Fifth, it is unclear that Cleo McDowell’s intent was to purposefully confuse consumers; however a court can and will infer intent by conduct. Specifically, the closeness of the brand, the logo, the type of food sold, the similarity in uniforms and the fact that when Cleo is first confronted by King Jaffe Joffer, he is seen reading a McDonald’s Operation Manual. [3]

Sixth, with regards to the similarity in trade names, a court will take into consideration the use of one’s family name in contrast to an existing trade name. However, courts have held that “the right of an individual to use his or her own name in connection with a business must yield to the need to eliminate confusion in the marketplace.” B.H. Bunn Co. v. AAA Replacement Parts Co., 451 F.2d 1254, 1266 (5th Cir. 1971) (“[O]ne may be forbidden to use even one’s own name, absent other distinctions, if the total effect of using it is to create confusion as to source.”) [4] Here, while Cleo used his family name, unfortunately there simply aren’t enough distinctions between the McDowell’s and McDonald’s brand to distinguish the similarities.

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Lastly, in establishing the degree of care likely to be used by consumers, all McDonald’s would need to establish is a “likelihood of confusion” arising from the defendant’s use of the same or similar name.” WSM, Inc. v. Hilton, 724 F.2d 1320, 1325 (8th Cir. 1984). [5] This could be satisfied constructively or literally. For instance, if a customer, on any occasion, entered McDowell’s thinking it was McDonald’s, or attempted to use a McDonald’s coupon, or even referred to Cleo’s “Big Mic” as a “Big Mac” when placing an order, it would likely satisfy the last element. [6]

Conclusion

In conclusion, given the totality of the circumstance resulting from the balancing test, a court would likely determine that Cleo’s restaurant is liable for customer confusion and trade name infringement. So remember that while you’d like your product to be recognized by the masses for what it is, there could be serious confusion for what it isn’t. My personal brand of soda, Peepsi, while specific and individual to me, is unlikely to be easily differentiated by a consumer. This causes consumer confusion and ultimately infringes on Pepsi’s established good will. So if you’re contemplating starting the next big burger franchise called Burger Queen, think again about how consumer confusion and trade name infringement.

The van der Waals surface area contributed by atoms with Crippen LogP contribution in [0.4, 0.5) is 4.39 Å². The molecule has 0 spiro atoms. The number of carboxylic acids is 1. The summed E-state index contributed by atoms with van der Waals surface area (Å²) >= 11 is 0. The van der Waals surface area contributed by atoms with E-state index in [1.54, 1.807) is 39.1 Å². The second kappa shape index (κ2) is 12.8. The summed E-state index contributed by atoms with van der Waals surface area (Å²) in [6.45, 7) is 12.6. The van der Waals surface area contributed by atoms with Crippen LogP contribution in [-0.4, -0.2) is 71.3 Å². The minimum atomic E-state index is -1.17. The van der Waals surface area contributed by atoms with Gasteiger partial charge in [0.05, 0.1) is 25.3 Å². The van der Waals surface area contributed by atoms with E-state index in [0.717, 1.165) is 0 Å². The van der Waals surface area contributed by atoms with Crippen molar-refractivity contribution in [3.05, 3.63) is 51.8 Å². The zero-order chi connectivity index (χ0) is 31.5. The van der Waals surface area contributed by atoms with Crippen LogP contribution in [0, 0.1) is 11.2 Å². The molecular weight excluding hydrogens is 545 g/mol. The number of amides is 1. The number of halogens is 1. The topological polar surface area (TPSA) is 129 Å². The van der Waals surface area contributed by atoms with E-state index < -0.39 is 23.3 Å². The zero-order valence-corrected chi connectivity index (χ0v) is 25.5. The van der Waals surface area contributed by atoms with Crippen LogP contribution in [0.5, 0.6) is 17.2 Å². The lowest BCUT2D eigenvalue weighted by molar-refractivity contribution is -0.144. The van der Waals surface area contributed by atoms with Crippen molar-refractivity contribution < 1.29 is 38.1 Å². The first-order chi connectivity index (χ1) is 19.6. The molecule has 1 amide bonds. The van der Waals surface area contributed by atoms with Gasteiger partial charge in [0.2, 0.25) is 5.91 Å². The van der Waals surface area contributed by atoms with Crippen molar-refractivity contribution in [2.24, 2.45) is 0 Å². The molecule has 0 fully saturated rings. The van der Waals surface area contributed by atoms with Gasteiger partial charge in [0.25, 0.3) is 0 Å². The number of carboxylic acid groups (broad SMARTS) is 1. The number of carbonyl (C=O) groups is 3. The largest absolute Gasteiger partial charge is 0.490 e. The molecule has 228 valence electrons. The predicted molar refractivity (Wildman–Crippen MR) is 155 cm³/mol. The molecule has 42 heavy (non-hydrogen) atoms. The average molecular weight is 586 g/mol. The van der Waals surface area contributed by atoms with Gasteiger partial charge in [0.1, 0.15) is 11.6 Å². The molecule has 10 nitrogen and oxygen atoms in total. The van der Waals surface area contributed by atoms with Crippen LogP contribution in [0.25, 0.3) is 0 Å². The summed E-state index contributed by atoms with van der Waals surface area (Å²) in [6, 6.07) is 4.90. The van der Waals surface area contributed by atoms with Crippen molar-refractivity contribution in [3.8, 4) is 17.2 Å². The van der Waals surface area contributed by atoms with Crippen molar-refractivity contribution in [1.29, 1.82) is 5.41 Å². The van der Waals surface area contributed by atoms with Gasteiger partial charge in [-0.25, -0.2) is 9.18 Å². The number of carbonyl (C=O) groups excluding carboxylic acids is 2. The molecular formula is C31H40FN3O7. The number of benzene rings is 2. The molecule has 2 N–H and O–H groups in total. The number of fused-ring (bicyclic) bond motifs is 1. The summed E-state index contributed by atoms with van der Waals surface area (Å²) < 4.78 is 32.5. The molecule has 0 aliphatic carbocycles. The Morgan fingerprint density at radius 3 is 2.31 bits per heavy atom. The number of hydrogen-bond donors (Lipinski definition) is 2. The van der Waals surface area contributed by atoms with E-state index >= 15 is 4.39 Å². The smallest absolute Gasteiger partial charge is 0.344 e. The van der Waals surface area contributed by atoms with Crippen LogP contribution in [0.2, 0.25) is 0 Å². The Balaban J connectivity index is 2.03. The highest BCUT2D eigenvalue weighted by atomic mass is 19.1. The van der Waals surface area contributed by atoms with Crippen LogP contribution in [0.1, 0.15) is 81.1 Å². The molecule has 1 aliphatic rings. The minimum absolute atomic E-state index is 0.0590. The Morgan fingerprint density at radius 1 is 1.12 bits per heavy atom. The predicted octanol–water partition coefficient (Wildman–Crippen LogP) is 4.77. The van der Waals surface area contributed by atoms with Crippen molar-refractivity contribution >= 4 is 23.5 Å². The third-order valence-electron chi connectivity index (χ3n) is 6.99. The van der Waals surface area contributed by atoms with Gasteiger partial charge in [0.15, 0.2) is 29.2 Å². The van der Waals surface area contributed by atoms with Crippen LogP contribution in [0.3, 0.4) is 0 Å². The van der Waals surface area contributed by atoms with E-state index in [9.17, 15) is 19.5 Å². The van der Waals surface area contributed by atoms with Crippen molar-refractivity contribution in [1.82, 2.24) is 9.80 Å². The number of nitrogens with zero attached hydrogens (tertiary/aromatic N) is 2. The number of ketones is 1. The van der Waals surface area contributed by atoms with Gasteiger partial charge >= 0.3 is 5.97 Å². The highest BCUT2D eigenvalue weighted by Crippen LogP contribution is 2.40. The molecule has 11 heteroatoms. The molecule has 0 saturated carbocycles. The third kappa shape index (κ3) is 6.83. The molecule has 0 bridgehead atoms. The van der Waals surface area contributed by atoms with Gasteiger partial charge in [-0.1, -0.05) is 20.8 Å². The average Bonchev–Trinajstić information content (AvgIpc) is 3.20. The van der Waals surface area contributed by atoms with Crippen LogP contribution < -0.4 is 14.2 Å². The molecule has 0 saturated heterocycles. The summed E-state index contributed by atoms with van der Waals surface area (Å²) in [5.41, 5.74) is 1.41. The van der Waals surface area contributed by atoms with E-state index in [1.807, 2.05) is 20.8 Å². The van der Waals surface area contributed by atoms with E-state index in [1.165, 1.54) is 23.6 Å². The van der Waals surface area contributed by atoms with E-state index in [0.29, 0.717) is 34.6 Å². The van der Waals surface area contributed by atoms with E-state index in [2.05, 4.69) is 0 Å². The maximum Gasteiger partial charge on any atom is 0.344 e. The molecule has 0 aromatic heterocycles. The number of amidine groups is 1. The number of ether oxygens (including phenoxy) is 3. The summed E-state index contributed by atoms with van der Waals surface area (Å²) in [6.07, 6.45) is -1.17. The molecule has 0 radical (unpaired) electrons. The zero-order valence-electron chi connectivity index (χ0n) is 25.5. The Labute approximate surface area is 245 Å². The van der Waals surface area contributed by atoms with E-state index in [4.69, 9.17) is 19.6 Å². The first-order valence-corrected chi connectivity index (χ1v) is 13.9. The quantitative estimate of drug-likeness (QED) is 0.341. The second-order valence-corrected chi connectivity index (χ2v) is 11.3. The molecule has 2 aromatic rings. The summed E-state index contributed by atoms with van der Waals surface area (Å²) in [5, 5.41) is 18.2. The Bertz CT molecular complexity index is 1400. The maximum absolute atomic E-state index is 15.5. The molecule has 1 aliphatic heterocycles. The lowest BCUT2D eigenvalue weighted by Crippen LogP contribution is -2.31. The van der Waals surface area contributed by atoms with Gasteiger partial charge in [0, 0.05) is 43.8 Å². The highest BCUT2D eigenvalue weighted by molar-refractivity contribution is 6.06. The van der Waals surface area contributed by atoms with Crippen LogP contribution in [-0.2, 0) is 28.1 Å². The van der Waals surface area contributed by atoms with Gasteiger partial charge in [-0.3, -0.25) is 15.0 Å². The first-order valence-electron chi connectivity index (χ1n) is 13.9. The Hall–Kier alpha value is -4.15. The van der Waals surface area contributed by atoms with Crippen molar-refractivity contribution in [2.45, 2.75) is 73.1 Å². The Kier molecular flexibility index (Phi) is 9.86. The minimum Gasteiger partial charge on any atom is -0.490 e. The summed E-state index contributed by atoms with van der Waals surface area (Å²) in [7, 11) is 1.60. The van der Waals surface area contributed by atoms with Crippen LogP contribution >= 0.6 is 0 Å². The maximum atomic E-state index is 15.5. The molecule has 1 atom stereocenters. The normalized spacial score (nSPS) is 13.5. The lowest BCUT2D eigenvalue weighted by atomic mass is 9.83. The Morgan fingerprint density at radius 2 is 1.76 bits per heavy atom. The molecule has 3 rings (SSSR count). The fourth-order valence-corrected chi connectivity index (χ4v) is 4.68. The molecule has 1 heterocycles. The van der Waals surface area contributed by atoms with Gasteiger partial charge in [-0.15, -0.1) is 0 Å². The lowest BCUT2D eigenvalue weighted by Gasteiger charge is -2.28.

[1]LANHAM ACT | WEX LEGAL DICTIONARY / ENCYCLOPEDIA | LII / LEGAL INFORMATION INSTITUTE, http://www.law.cornell.edu/wex/lanham_act (last visited Oct 23, 2014)

[2]REMEDIES FOR TRADE NAME INFRINGEMENT, http://www.fwlaw.com/news/189-remedies-trade-name-infringement (last visited Oct 23, 2014)

[3]COMING TO AMERICA – WIKIPEDIA, THE FREE ENCYCLOPEDIA, http://en.wikipedia.org/wiki/Coming_to_America#McDowell.27s (last visited Oct 23, 2014)

[4]REMEDIES FOR TRADE NAME INFRINGEMENT, http://www.fwlaw.com/news/189-remedies-trade-name-infringement (last visited Oct 23, 2014) See Basile S.P.A. v. Basile, 899 F.2d 35, 39 (D.C.Cir. 1990) (limiting right of watch manufacturer to use family name “Basile,” where prior user had obtained trademark over use of the name); Perini Corp. v. Perini Construction, Inc., 915 F.2d 121, 124 (4th Cir. 1990) (limiting second comer’s right to use family name “Perini,” where name had acquired secondary meaning in the construction industry through prior use); B.H. Bunn Co. v. AAA Replacement Parts Co., 451 F.2d 1254, 1266 (5th Cir. 1971) (“[O]ne may be forbidden to use even one’s own name, absent other distinctions, if the total effect of using it is to create confusion as to source.”)

[5]REMEDIES FOR TRADE NAME INFRINGEMENT, http://www.fwlaw.com/news/189-remedies-trade-name-infringement (last visited Oct 23, 2014)